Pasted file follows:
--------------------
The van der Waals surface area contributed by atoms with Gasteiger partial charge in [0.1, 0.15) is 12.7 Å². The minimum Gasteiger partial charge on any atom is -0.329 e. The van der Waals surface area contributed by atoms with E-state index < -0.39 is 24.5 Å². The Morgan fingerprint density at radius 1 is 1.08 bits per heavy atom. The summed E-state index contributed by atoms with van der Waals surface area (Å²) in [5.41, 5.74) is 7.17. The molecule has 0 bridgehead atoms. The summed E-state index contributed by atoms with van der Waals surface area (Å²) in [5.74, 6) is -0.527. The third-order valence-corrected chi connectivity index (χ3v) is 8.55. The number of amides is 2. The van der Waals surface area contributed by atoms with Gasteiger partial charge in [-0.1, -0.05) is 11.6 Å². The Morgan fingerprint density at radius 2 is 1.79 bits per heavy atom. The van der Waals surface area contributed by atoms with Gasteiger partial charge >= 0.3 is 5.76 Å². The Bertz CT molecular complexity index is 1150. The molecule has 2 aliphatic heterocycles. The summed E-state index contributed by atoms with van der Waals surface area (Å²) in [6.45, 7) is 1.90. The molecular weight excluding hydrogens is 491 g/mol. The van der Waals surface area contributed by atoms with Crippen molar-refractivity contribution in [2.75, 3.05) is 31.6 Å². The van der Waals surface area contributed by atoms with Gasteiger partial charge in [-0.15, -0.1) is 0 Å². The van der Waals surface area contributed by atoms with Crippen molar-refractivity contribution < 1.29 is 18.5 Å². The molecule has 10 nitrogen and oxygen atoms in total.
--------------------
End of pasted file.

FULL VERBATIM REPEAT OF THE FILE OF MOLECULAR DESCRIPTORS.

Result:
The van der Waals surface area contributed by atoms with Gasteiger partial charge in [0.1, 0.15) is 12.7 Å². The minimum Gasteiger partial charge on any atom is -0.329 e. The van der Waals surface area contributed by atoms with E-state index < -0.39 is 24.5 Å². The Morgan fingerprint density at radius 1 is 1.08 bits per heavy atom. The summed E-state index contributed by atoms with van der Waals surface area (Å²) in [5.41, 5.74) is 7.17. The molecule has 0 bridgehead atoms. The summed E-state index contributed by atoms with van der Waals surface area (Å²) in [5.74, 6) is -0.527. The third-order valence-corrected chi connectivity index (χ3v) is 8.55. The number of amides is 2. The van der Waals surface area contributed by atoms with Gasteiger partial charge in [-0.1, -0.05) is 11.6 Å². The Morgan fingerprint density at radius 2 is 1.79 bits per heavy atom. The van der Waals surface area contributed by atoms with Gasteiger partial charge >= 0.3 is 5.76 Å². The Bertz CT molecular complexity index is 1150. The molecule has 2 aliphatic heterocycles. The summed E-state index contributed by atoms with van der Waals surface area (Å²) in [6.45, 7) is 1.90. The molecular weight excluding hydrogens is 491 g/mol. The van der Waals surface area contributed by atoms with Crippen molar-refractivity contribution in [2.75, 3.05) is 31.6 Å². The van der Waals surface area contributed by atoms with Gasteiger partial charge in [-0.15, -0.1) is 0 Å². The van der Waals surface area contributed by atoms with Crippen molar-refractivity contribution < 1.29 is 18.5 Å². The molecule has 10 nitrogen and oxygen atoms in total.